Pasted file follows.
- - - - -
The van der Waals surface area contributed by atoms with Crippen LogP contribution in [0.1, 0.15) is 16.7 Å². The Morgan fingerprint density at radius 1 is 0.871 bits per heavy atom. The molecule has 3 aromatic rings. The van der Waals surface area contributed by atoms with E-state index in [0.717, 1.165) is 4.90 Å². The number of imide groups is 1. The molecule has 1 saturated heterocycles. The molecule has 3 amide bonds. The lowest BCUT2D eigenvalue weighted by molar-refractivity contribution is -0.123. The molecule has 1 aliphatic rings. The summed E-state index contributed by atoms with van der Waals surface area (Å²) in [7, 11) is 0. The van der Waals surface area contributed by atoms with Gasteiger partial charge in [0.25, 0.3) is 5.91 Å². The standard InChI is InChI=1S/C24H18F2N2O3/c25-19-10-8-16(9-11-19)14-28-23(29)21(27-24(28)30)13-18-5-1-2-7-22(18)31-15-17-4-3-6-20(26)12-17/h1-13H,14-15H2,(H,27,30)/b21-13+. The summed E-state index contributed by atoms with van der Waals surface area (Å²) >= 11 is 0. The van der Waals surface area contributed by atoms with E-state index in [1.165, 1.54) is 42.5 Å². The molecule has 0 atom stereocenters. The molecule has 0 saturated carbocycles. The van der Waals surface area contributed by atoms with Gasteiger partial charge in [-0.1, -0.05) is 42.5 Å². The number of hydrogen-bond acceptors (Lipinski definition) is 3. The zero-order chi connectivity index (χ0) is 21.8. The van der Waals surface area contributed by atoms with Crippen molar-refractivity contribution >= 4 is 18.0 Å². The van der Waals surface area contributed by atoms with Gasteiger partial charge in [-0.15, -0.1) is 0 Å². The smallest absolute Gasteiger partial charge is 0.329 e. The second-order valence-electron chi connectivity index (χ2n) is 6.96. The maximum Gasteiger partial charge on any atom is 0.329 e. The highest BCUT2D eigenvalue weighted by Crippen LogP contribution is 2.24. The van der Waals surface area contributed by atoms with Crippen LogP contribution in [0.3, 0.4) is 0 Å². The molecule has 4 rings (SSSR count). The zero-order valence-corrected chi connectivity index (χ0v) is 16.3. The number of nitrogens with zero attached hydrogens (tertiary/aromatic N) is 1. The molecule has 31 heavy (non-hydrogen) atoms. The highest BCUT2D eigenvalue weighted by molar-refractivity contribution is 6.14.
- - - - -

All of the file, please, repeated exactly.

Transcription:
The van der Waals surface area contributed by atoms with Crippen LogP contribution in [0.1, 0.15) is 16.7 Å². The Morgan fingerprint density at radius 1 is 0.871 bits per heavy atom. The molecule has 3 aromatic rings. The van der Waals surface area contributed by atoms with E-state index in [0.717, 1.165) is 4.90 Å². The number of imide groups is 1. The molecule has 1 saturated heterocycles. The molecule has 3 amide bonds. The lowest BCUT2D eigenvalue weighted by molar-refractivity contribution is -0.123. The molecule has 1 aliphatic rings. The summed E-state index contributed by atoms with van der Waals surface area (Å²) in [7, 11) is 0. The van der Waals surface area contributed by atoms with Gasteiger partial charge in [0.25, 0.3) is 5.91 Å². The standard InChI is InChI=1S/C24H18F2N2O3/c25-19-10-8-16(9-11-19)14-28-23(29)21(27-24(28)30)13-18-5-1-2-7-22(18)31-15-17-4-3-6-20(26)12-17/h1-13H,14-15H2,(H,27,30)/b21-13+. The summed E-state index contributed by atoms with van der Waals surface area (Å²) >= 11 is 0. The van der Waals surface area contributed by atoms with E-state index in [1.165, 1.54) is 42.5 Å². The molecule has 0 atom stereocenters. The molecule has 0 saturated carbocycles. The van der Waals surface area contributed by atoms with Gasteiger partial charge in [-0.1, -0.05) is 42.5 Å². The number of hydrogen-bond acceptors (Lipinski definition) is 3. The zero-order chi connectivity index (χ0) is 21.8. The van der Waals surface area contributed by atoms with Crippen molar-refractivity contribution >= 4 is 18.0 Å². The van der Waals surface area contributed by atoms with Gasteiger partial charge in [-0.15, -0.1) is 0 Å². The smallest absolute Gasteiger partial charge is 0.329 e. The second-order valence-electron chi connectivity index (χ2n) is 6.96. The maximum Gasteiger partial charge on any atom is 0.329 e. The highest BCUT2D eigenvalue weighted by Crippen LogP contribution is 2.24. The van der Waals surface area contributed by atoms with Crippen LogP contribution in [0.3, 0.4) is 0 Å². The molecule has 4 rings (SSSR count). The zero-order valence-corrected chi connectivity index (χ0v) is 16.3. The number of nitrogens with zero attached hydrogens (tertiary/aromatic N) is 1. The molecule has 31 heavy (non-hydrogen) atoms. The highest BCUT2D eigenvalue weighted by molar-refractivity contribution is 6.14.